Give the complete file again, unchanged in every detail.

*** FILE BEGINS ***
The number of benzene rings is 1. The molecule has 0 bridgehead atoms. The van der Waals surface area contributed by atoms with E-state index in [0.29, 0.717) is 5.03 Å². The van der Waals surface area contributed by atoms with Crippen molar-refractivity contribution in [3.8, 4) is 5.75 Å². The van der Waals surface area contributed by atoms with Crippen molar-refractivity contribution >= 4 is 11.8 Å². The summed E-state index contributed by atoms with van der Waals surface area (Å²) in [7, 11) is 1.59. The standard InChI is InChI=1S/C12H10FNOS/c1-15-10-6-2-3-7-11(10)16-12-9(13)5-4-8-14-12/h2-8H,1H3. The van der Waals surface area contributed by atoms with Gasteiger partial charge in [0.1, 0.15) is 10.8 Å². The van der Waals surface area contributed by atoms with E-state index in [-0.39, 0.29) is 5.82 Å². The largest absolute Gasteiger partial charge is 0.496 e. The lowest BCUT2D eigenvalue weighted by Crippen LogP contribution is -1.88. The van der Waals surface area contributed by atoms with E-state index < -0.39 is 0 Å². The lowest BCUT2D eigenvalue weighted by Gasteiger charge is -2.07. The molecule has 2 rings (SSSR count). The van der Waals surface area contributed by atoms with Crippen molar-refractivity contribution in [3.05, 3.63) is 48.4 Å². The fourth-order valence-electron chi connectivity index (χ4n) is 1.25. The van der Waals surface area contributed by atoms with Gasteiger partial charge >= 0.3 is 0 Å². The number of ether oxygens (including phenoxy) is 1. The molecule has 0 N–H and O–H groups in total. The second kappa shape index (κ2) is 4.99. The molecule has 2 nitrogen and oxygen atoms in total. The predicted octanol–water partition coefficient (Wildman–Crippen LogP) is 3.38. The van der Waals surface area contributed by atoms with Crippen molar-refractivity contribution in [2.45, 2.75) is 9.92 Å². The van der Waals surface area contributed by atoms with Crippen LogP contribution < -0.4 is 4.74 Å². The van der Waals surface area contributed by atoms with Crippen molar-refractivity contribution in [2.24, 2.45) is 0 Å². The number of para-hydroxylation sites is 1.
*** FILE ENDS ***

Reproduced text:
The number of benzene rings is 1. The molecule has 0 bridgehead atoms. The van der Waals surface area contributed by atoms with E-state index in [0.29, 0.717) is 5.03 Å². The van der Waals surface area contributed by atoms with Crippen molar-refractivity contribution in [3.8, 4) is 5.75 Å². The van der Waals surface area contributed by atoms with Crippen molar-refractivity contribution >= 4 is 11.8 Å². The summed E-state index contributed by atoms with van der Waals surface area (Å²) in [7, 11) is 1.59. The standard InChI is InChI=1S/C12H10FNOS/c1-15-10-6-2-3-7-11(10)16-12-9(13)5-4-8-14-12/h2-8H,1H3. The van der Waals surface area contributed by atoms with Gasteiger partial charge in [0.1, 0.15) is 10.8 Å². The van der Waals surface area contributed by atoms with E-state index in [-0.39, 0.29) is 5.82 Å². The largest absolute Gasteiger partial charge is 0.496 e. The lowest BCUT2D eigenvalue weighted by Crippen LogP contribution is -1.88. The van der Waals surface area contributed by atoms with E-state index < -0.39 is 0 Å². The lowest BCUT2D eigenvalue weighted by Gasteiger charge is -2.07. The molecule has 2 rings (SSSR count). The van der Waals surface area contributed by atoms with Crippen molar-refractivity contribution in [3.05, 3.63) is 48.4 Å². The fourth-order valence-electron chi connectivity index (χ4n) is 1.25. The van der Waals surface area contributed by atoms with Gasteiger partial charge >= 0.3 is 0 Å². The number of ether oxygens (including phenoxy) is 1. The molecule has 0 N–H and O–H groups in total. The second kappa shape index (κ2) is 4.99. The molecule has 2 nitrogen and oxygen atoms in total. The predicted octanol–water partition coefficient (Wildman–Crippen LogP) is 3.38. The van der Waals surface area contributed by atoms with Crippen molar-refractivity contribution in [2.45, 2.75) is 9.92 Å². The van der Waals surface area contributed by atoms with Crippen LogP contribution < -0.4 is 4.74 Å². The van der Waals surface area contributed by atoms with Crippen molar-refractivity contribution in [2.24, 2.45) is 0 Å². The number of para-hydroxylation sites is 1.